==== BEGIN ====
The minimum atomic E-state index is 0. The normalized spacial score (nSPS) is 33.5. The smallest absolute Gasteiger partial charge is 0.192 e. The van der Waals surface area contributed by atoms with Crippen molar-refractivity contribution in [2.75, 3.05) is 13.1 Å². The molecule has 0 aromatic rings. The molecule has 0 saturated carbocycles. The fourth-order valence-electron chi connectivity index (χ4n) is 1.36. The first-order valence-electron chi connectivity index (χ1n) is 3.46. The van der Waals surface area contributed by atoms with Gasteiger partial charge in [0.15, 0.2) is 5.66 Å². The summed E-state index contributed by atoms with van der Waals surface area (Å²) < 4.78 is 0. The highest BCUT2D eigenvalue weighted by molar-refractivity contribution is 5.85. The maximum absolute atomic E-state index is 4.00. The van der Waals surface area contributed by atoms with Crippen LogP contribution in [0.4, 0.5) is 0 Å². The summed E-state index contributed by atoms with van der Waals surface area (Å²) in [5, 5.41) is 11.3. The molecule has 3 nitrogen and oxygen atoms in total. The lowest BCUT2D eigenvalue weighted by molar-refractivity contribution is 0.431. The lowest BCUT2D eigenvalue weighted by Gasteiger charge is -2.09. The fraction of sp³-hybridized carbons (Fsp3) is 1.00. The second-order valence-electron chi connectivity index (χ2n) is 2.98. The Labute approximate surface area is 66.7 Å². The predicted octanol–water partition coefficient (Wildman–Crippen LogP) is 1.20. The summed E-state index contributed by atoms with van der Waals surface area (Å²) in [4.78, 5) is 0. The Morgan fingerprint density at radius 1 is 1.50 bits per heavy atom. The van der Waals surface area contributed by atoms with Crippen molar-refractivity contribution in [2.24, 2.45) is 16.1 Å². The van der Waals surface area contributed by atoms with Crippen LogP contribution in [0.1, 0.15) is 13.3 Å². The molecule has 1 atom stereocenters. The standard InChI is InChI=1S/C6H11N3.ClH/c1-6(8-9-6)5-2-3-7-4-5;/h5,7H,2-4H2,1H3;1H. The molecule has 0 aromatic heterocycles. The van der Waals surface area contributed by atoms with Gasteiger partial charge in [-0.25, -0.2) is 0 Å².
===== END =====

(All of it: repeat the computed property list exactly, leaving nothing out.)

The minimum atomic E-state index is 0. The normalized spacial score (nSPS) is 33.5. The smallest absolute Gasteiger partial charge is 0.192 e. The van der Waals surface area contributed by atoms with Crippen molar-refractivity contribution in [2.75, 3.05) is 13.1 Å². The molecule has 0 aromatic rings. The molecule has 0 saturated carbocycles. The fourth-order valence-electron chi connectivity index (χ4n) is 1.36. The first-order valence-electron chi connectivity index (χ1n) is 3.46. The van der Waals surface area contributed by atoms with Gasteiger partial charge in [0.15, 0.2) is 5.66 Å². The summed E-state index contributed by atoms with van der Waals surface area (Å²) < 4.78 is 0. The highest BCUT2D eigenvalue weighted by molar-refractivity contribution is 5.85. The maximum absolute atomic E-state index is 4.00. The van der Waals surface area contributed by atoms with Crippen LogP contribution in [0.4, 0.5) is 0 Å². The summed E-state index contributed by atoms with van der Waals surface area (Å²) in [5, 5.41) is 11.3. The molecule has 3 nitrogen and oxygen atoms in total. The lowest BCUT2D eigenvalue weighted by molar-refractivity contribution is 0.431. The lowest BCUT2D eigenvalue weighted by Gasteiger charge is -2.09. The fraction of sp³-hybridized carbons (Fsp3) is 1.00. The second-order valence-electron chi connectivity index (χ2n) is 2.98. The Labute approximate surface area is 66.7 Å². The predicted octanol–water partition coefficient (Wildman–Crippen LogP) is 1.20. The summed E-state index contributed by atoms with van der Waals surface area (Å²) in [4.78, 5) is 0. The Morgan fingerprint density at radius 1 is 1.50 bits per heavy atom. The van der Waals surface area contributed by atoms with Crippen molar-refractivity contribution in [2.24, 2.45) is 16.1 Å². The van der Waals surface area contributed by atoms with Crippen LogP contribution in [0.1, 0.15) is 13.3 Å². The molecule has 1 atom stereocenters. The standard InChI is InChI=1S/C6H11N3.ClH/c1-6(8-9-6)5-2-3-7-4-5;/h5,7H,2-4H2,1H3;1H. The molecule has 0 aromatic heterocycles. The van der Waals surface area contributed by atoms with Gasteiger partial charge in [-0.25, -0.2) is 0 Å².